whole school hoards, districts anil
even .students turned out In learn
more about these issues. She'd like In
see all educators, not just gav anil les
hian ones, go nut ami gel training
anil slarl lo see it. as their issue."
Dale Kssar, another member uf
GALL who teaches at Sir Sanfnrd
riemirif.' Illemenlai'v, has dime
many workshops in the Yaiicnine'r
disliii'L about how to handle gay
issues in the classroom lie feels
"elemental",- teachers are further
ahead Ihan secondary teachers in
leriris of organised professional
development."
I nforlunalely I hough, he says.
(iALI. members continue In encounter
hnniiipliobia.
"GALL member.- speaking- on
issues of homophobia often en
counter hnmnphohia amongst stu
dents in the liBC Kducation
Deparlmenl. These future teachers
slate strongly that gay and lesbian
issues have no relevance Lo elemen
larv teachers and students.' he says.
Merryfield acrces lhat UBC
Lducutinu students have been
"extremely homophobic." Tor I hem.
she says, it is a moral issue: Ihey
believe it is promoting homosexual
ilv. Bui il isn't about that, she
claims. "It's about safety for lhe
children."
Vancouver school board trustee
Sandy McCormick says lhat in order
to make changes, the board would
have In know what lhe community
wants and needs.
She says that although she needs
to do more research on gay issues to
educate herself, there hasn't bc«?n a
need lo so so far since no one has
approached Lhe hoard about the
issue. Calgary and Toronto already
have ("lay and Straight Alliances in
their high schools.
"Vancouver is behind," sighs
Merryfield. "We just have to catch
up.'' ♦
 by Wah Kee Ting
Coquitlam schools may be breaking new ground
on gay and lesbian issues if a motion currently
before the district's school board is passed.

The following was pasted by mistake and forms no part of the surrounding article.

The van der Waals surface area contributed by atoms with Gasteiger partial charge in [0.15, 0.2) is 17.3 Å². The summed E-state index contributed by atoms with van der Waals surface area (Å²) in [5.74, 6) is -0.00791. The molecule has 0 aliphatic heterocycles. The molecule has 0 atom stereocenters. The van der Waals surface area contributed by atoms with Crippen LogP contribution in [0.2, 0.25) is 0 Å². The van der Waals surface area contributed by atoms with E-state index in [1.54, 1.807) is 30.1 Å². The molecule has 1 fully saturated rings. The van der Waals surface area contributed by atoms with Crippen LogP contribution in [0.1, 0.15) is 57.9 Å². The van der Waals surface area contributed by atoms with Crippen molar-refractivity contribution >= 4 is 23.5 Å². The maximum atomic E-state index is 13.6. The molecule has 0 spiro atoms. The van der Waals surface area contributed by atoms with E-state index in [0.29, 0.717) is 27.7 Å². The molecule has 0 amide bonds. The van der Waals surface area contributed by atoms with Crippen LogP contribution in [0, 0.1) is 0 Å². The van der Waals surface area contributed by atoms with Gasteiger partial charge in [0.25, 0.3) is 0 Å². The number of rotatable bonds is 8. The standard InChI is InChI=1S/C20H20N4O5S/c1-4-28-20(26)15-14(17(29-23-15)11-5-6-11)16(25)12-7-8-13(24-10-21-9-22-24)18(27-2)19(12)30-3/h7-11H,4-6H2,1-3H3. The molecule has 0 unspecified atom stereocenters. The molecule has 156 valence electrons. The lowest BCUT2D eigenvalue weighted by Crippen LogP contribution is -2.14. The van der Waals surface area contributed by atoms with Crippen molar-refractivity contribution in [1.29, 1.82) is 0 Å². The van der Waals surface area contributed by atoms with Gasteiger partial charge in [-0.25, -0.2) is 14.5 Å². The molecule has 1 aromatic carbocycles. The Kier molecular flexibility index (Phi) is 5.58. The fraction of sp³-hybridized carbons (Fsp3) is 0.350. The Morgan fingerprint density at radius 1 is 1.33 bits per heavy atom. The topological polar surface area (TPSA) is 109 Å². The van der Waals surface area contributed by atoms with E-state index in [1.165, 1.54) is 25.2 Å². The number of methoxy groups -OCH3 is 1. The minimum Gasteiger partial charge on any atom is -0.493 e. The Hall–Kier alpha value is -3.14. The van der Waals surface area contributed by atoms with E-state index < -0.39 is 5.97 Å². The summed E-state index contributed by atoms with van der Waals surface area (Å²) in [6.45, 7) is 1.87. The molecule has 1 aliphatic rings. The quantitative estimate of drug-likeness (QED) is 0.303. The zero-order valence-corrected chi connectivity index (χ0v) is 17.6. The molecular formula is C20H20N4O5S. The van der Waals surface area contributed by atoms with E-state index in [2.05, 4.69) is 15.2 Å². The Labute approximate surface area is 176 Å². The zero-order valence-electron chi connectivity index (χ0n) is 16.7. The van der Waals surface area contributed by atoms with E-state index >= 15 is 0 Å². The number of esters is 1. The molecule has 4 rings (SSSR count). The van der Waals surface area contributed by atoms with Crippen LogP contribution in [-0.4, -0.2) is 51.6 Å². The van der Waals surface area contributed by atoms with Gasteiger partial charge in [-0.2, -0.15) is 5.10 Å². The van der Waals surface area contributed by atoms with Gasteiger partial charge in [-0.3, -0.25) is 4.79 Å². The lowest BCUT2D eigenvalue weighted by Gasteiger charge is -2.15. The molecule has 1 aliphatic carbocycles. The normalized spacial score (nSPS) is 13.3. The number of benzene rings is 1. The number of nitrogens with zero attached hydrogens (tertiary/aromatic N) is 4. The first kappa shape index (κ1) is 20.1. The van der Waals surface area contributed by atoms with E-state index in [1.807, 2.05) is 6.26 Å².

Murray Warren, a Coquitlam elementary
school teacher, presented a motion at his school
board's meeting last Tuesday asking that a committee be established to address issues of safety
and inclusion for sexual minority students.
"Protection," he said, "is one part ofthe picture."
The committee will research and investigate
discrimination against gay, lesbians, bisexual
and transgendered students, and recommend
measures the school board and district partner
groups can take to provide appropiate support
services for those students.
Although there was no discussion among the
school trustees on the motion, the subject came
up again during question period.
Carlo Meadows, a Maple Ridge resident, described his experiences as a closeted gay student.
"I was beaten up by guys from Grade 6 to 11,"
he said. "I dropped out at Grade 11. I'm a living
proof of the discrimination against gay and lesbian students."
But not everyone at the meeting was in favour
Drag Royalties
strut their stuff
by Alan Woo
Vancouver's drag scene could be one ofthe city's
best kept secrets. Secrets, however, are meant to
be told and the drag scene is slowly but surely
coming out of the woodwork.
At 20 years old, Corriander is one ofthe city's
youngest drag queens. Although he has only been
in the scene professionally since Grade 12, he
says drag has intrigued him since childhood.
"I've always been a performer and I guess it just
came naturally," he says.
Drag, he explains, is a lot of fun, especially
since he was taken in by the House of Venus, "the